Words: Mike Rose
Photos: Victor Lucas

The year was 2006 and the downhill circus was rolling into Willingen, Germany, for round three of the World Cup. It’s safe to say that Willingen wasn’t really a favorite with the racers, it was short and fast, with massive jumps and it had more of a bike park ‘motorway’ feel to it. For racers who preferred their tracks to be raw and natural they’d rather have given this one a miss.

Willingen had held a World Cup the year before in 2005, so this time around racers knew what to expect and many of them came prepared with shorter travel bikes and lighter component builds, bikes that were more suitable to the short and punchy course. After missing the entire 2004 season through injury INTENSE racing legend Chris Kovarik was looking to regain some of his winning ways. After finishing eighth in Vigo and then twentieth in Fort William Kovarik was looking for something a little closer to the podium.

His weapon of choice was to be a special prototype bike that Jeff Steber (INTENSE Founder and CEO) had built for him, “Basically I used the main triangle of the 6.6, an Uzzi rear end for its larger tubes, 6.6 dropouts, M3’ish geometry, some extra gusseting and it had 8.5” (215mm) of travel.” Let’s not forget that this bike had 26” wheels and single crown forks. This bike would go on to be developed and become the Socom.

Chris Kovarik defines the attitude and spirit of INTENSE so it was great to catch up with him to grab a few words about Willingen and the ‘666’.

So let’s wind the clock back, what was life like for Chris Kovarik in 2006?

It was my second year back from a serious leg/ankle break after casing my moto. After missing the whole 2004 season recovering, 2005 felt like a warm up and it was the first year I had zero podiums. So at that point in time (2006) I was hungry to get some results.

You were now part of the newly formed MS-Racing INTENSE team?

I joined with the MS-Racing team from the factory INTENSE USA team to carry on racing World Cups. It made sense to be based over in Europe with a team to be close to all the race venues. It was MS's first year running a team so it was touch and go most time for me, team dynamics were all over the place and I never really felt comfortable the whole time I was in that team. I was grateful to race and have support but it was a real mental challenge.

This was the second time that the World Cup had visited Willingen, what can you remember about it?

I actually dreaded going to this race, the ski lift was a little wooden two seater and about 200 years old and slow as f–k, it felt like it was going to break at any second, ha ha. The first year there the track was fresh but soft, it was kinda flat with jumps you really had to pedal hard at. So carrying speed was a real issue for that first 30-40 seconds. The rest of the track was decent but there were not many places to make time up, as it was only a two minute long track. The second year was a little better as the ground at the top had packed in, but was still super pedally. You saw riders switching up bikes and changing tires in the hunt for speed and to help carrying momentum, and that’s when I thought the shorter travel and lighter 6.66 would help.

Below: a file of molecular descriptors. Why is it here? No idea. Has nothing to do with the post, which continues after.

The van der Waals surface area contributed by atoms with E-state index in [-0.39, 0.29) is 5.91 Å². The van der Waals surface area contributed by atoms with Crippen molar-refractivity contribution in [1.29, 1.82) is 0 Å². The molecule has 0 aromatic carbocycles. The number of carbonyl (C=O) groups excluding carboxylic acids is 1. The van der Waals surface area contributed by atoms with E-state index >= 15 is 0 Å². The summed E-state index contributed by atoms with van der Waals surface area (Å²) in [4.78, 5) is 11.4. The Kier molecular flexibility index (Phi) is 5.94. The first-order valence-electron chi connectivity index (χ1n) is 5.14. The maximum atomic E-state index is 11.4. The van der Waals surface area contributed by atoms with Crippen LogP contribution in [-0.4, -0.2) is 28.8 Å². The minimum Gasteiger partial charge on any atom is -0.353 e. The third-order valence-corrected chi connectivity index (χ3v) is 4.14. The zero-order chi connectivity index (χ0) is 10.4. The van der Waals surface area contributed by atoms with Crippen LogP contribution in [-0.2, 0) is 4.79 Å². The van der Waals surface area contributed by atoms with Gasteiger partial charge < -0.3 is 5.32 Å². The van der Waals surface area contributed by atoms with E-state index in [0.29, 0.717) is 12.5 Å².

By all accounts the track was almost hardtail terrain at the top but then it suddenly went a bit crazy with a hip jump and then a testing and confusing rock strewn section?

Yes it was, so the 6.66 was a good compromise for the top section and the rock section in the middle. The rocks were quite confusing as there were around three different ways you could jump them. It was quite cool though as it made you stop and scratch your head. In the end I opted for the easier main lines.

What can you tell us about this bike? 

This was the first time I’d ever raced a WC on a short travel bike, so for this track it was set up a little stiffer in the suspension and had less travel than the M3, the wheelbase was shorter than the M3 I was used to. It had 6” single crown forks rather than triple crowns, and as you can see the head angle was quite steep. I think we even put lighter casing INTENSE tires on it specifically for this track. As goofy as it looked it worked well at the time.

Did the bike feel right on the track, were you pleased you used this rather than your M3?

I felt great through the top jumps and into the rock section but from that point to the finish line the bike was twitchy and nervous, it was definitely a handful of work, but it was a better choice over the M3.

The bike pretty much laid the foundations for the Socom, was that a bike you enjoyed?

I rode the Socom a little but I never felt at home on it for some reason.

Rogues' gallery (L-R) Rennie, Minnaar, Peat, Atherton and Kovarik.

In the final the times were very tight, you ended up in fifth, do you remember much about it?

I honestly can’t remember a thing about my race run, although it was a great feeling being back on the podium after the two years coming back from the leg break. Quite a few beers were had that night, which might explain the loss of my race run memory, ha!

Three weeks later you won in Mont Sainte-Anne, I guess you weren’t on this bike then?

I did win, back on the M3. It was one of the most memorable moments in my career… but I’ll save that story for another time!

1. Steve Peat, Santa Cruz Syndicate: 1:58.30
2. Greg Minnaar, G-Cross Honda: 1:59.47
3. Gee Atherton, Animal/Giant: 1:59.55
4. Nathan Rennie, Santa Cruz Syndicate: 1:59.99
5. Chris Kovarik, MS-Intense Factory Racing: 2:00.39